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Teacher Nicole Abdool, left, works with students from left, Michael Fialho, 3, Alexis Gimnidis, 3, and Connor Cacoutis, 4, during a FasTracKids early learning program class in Thornhill, Ont. (Kevin Van Paassen/Kevin Van Paassen/The Globe and)
Teacher Nicole Abdool, left, works with students from left, Michael Fialho, 3, Alexis Gimnidis, 3, and Connor Cacoutis, 4, during a FasTracKids early learning program class in Thornhill, Ont. (Kevin Van Paassen/Kevin Van Paassen/The Globe and)

What it's like: Parents and former gifted kids talk Add to ...

The label hasn't found me any extra hours in my day, but it has left me feeling like an underachiever since high school.

-Kate, N.S.















Most don't understand

In my experience, most people don't understand giftedness. They either perceive it as a sign of exceptional intelligence, which marks their children out as "special," or they are fearful and jealous of it. As an adult, my giftedness reveals itself in the ways in which I am capable of carrying out tasks and activities in diverse areas, and in the ways in which I am fortunate to be respected for my ideas and my thinking. Yet I very rarely reveal to other adults that I was once labelled gifted.









I have a child who may be gifted. She has not been tested, nor will she be. I know that testing her may run the risk of negatively affecting her self-esteem. She is a happy child, with many friends and a supportive family. I don't need the world or her teachers to know that she is gifted. I need only for her to grow, and explore her world, and negotiate the asynchronicity between her intelligence and emotional levels.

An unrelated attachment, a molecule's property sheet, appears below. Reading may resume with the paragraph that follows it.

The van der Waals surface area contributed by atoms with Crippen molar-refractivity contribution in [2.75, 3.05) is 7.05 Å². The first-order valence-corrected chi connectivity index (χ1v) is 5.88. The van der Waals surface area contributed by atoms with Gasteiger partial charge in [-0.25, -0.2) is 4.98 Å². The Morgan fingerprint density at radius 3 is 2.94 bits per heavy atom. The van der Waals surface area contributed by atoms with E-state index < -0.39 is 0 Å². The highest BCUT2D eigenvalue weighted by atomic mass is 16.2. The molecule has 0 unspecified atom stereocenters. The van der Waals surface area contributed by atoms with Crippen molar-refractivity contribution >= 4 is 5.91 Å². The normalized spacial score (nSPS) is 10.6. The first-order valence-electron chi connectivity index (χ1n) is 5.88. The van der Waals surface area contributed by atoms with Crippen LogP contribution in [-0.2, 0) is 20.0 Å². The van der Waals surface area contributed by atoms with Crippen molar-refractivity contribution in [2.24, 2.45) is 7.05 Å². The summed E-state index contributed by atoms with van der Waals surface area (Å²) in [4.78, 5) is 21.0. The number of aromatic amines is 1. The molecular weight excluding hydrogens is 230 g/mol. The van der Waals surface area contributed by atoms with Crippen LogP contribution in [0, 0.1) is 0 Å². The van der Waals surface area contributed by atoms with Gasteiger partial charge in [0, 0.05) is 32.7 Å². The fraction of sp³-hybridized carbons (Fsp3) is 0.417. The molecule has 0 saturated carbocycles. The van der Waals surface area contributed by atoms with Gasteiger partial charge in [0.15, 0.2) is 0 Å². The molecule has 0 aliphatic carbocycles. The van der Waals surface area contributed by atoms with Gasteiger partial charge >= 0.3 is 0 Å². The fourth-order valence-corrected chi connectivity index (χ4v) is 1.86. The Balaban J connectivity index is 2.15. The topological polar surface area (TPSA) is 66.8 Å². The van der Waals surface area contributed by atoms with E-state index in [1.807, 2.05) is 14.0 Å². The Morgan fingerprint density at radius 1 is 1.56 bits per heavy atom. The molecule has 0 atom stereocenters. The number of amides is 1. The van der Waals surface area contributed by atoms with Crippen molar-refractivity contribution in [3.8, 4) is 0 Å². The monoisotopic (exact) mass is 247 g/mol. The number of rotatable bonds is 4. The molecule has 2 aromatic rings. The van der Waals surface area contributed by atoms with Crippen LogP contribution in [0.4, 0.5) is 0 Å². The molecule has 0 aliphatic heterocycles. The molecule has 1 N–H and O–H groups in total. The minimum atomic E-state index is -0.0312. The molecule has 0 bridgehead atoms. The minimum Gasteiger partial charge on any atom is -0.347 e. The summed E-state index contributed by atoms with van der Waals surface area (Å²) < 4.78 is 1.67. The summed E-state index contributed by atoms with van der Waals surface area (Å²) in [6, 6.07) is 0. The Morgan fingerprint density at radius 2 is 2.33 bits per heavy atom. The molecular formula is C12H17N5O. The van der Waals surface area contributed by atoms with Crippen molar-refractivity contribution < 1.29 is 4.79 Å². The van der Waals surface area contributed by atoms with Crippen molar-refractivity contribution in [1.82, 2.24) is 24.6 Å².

-Renee, Whitby





Words of experience

Did you ever wonder what it would be like to raise 6 gifted children? My husband and I did just that. In fact we still are doing it. Our 6 children range in age from 14 to 30. Four boys followed by two girls. Our youngest is in grade 9. On paper they sound amazing; but it's what's inside that counts.

Things I learned along the way:

Never cancel gym. It is the most important subject of the day next to recess.

Gifted doesn't mean enjoys doing homework.

Dinner table conversations are more likely about poop than the origins of the universe.

An invitation to a party is more important than an A.

If gifted is the top 2 percentile, then those at the 98th percentile are gifttards.

Every parent wants their child identified gifted, but definitely not smart weird. It's all in the name.

If you want your child to succeed here's what you need to know:

Eat dinner as a family and talk, even if it's about poop.

Get the kids involved in sports; that way they come home too tired to fight.

All children must play piano and they can't quit until they get to grade 5. By then the pieces are so nice that they keep playing.

Put report cards on the fridge. They must be proud of them - even the poor ones.

Access the gifted program in your neighbourhood. If they were hard of hearing you'd never consider not accessing that program.

Remind them that being gifted is not the only thing that matters in life. Put them in hockey and let them appreciate the kid who is fantastic at hockey and not the brightest child in the room.

Tell them what I told my kids: "Being gifted is like having a kitchen full of every ingredient in a store. You can make an amazing dinner every night of the year or you can have 365 days of Kraft Dinner. It's your choice, and by the way I'll still love you no matter what."

-Joanne Mills











From a gifted child

We're not oddities

I have to disagree with some of the opinions in the article. We do not all become "freaks" when encouraged, as Mr. Desmond Morris, zoologist seems to think. I was offended with his use of the word "it" when referring to gifted children, as we are not animals in a zoo.

The article was slightly untrue, as I am in a class of gifted children (Grade 6) and we are just as normal as our peers who are not in the enriched program. We are perhaps more sensitive, but not oddities to be written about in the newspaper.

This is just my opinion, and I know that there are children who do vary in their level of giftedness. But still, I want people to know that not all gifted children are prodigies with perfect marks, or abnormal people.

Yes, we are different than other children, and we have different educational needs, like to be challenged with creative curriculum. But - we are not something new to be emblazoned across a newspaper page.

I like the gifted program, and going to school, but it's another thing to be tagged as a "giftie."

-Isabel Teramura, Ottawa









These posts have been edited and condensed.

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